Inbreeding is the mating of animals that are closely related to each other. Outcrossing is the mating of animals that are totally unrelated. Somewhere in the middle lies line breeding. What constitutes inbreeding and what constitutes line breeding is in the eye of the breeder.
Line breeding is highly strategized inbreeding. It is breeding to close relatives in order to lock in desirable traits. Line breeding seeks to convey outstanding genetics from one generation to another while minimizing the transfer of undesirable traits.
A so-called half-sib mating (half brother to half sister) is a popular form of line breeding.
The difference between inbreeding and line breeding lies in the degrees of separation between one half of a breeding pair and the other. Inbreeding means mating father to daughter, mother to son, and brother to sister. Line breeding involves mating more-distantly related animals, although there is a conventional wisdom that says line breeding is whatever works and inbreeding is whatever doesn’t.
The grandfather of animal breeding is 18th-century English agriculturalist Robert Bakewell. Bakewell was the first to turn away from a random approach to breeding that had ruled the roost (and the pasture and the barn) for centuries. Bakewell took control of the breeding process and introduced inbreeding (then known as “close breeding”) as a way of locking in and magnifying desirable traits.
Bakewell believed in finding the best and mating it with the best. Everything breeders do today owes a debt to Bakewell.
The terms “inbreeding coefficient” and “coefficient of inbreeding” both refer to a mathematical formula devised by the late geneticist Sewell Wright. It is used for determining just how close, genetically, certain animals are. The inbreeding coefficient (IC) calculates the probability that “both genes of a pair in an individual are identical by descent,” according to a definition that has been shared online by breeders of alpacas, pit bulls and many other disparate animals.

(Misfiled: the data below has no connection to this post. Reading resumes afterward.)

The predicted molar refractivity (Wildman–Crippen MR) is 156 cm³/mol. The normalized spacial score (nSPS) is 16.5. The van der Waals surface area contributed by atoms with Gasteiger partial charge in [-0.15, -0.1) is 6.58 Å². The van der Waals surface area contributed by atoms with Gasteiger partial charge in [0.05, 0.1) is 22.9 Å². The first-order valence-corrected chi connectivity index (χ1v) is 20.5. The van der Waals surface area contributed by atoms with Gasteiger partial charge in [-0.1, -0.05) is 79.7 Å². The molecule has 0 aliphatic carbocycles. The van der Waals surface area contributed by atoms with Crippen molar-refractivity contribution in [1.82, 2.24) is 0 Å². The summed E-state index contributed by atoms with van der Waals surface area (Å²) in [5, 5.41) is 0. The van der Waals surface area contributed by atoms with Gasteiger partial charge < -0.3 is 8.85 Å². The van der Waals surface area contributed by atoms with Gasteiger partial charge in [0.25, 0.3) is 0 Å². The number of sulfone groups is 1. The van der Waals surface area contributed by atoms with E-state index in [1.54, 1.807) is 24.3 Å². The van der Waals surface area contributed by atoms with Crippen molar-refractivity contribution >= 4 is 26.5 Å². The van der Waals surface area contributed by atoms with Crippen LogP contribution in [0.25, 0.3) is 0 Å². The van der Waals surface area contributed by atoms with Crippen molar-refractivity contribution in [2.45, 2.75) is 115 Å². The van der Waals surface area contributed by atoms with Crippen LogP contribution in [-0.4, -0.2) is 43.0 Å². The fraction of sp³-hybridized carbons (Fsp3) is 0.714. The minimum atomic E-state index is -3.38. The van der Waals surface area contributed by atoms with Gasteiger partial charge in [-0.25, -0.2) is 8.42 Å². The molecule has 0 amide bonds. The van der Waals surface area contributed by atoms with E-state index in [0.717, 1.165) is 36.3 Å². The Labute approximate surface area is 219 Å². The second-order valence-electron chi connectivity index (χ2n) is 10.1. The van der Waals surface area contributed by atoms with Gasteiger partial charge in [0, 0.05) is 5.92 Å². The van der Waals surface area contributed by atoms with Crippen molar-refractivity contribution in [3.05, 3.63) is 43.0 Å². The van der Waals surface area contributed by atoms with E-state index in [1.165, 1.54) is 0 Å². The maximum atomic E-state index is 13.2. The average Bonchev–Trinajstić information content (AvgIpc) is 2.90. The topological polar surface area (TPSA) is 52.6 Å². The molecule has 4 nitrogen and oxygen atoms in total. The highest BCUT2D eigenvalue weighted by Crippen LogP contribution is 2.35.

What is considered high varies from animal to animal, and breed to breed. In racehorses, an inbreeding coefficient of 5 percent is considered high. In Wagyu, it’s anything over 15 percent. The higher the percentage, the greater the potential benefits and risks. In Japan, especially in Hyogo Prefecture, intensive and extensive line breeding over the course of several hundred years has been used on Wagyu to lock in certain traits.
At first, Japanese breeders were just trying to create the best draft animals. They had no way of knowing, of course, that the physical traits they appreciated in cattle raised for work would one day be the same traits that breeders would appreciate in cattle raised for beef.
Hyogo Prefecture’s aggressive and long-lived line-breeding strategy was cast into high relief in a 2006 calf-market survey of 62,000 Japanese Black Wagyu. The average IC at the Hyogo Prefecture market was a whopping 21.7 percent, whereas the average IC for Tottori calves (Tottori being a prefecture where outcrossing has been practiced of late to a much greater degree) was 6.8 percent.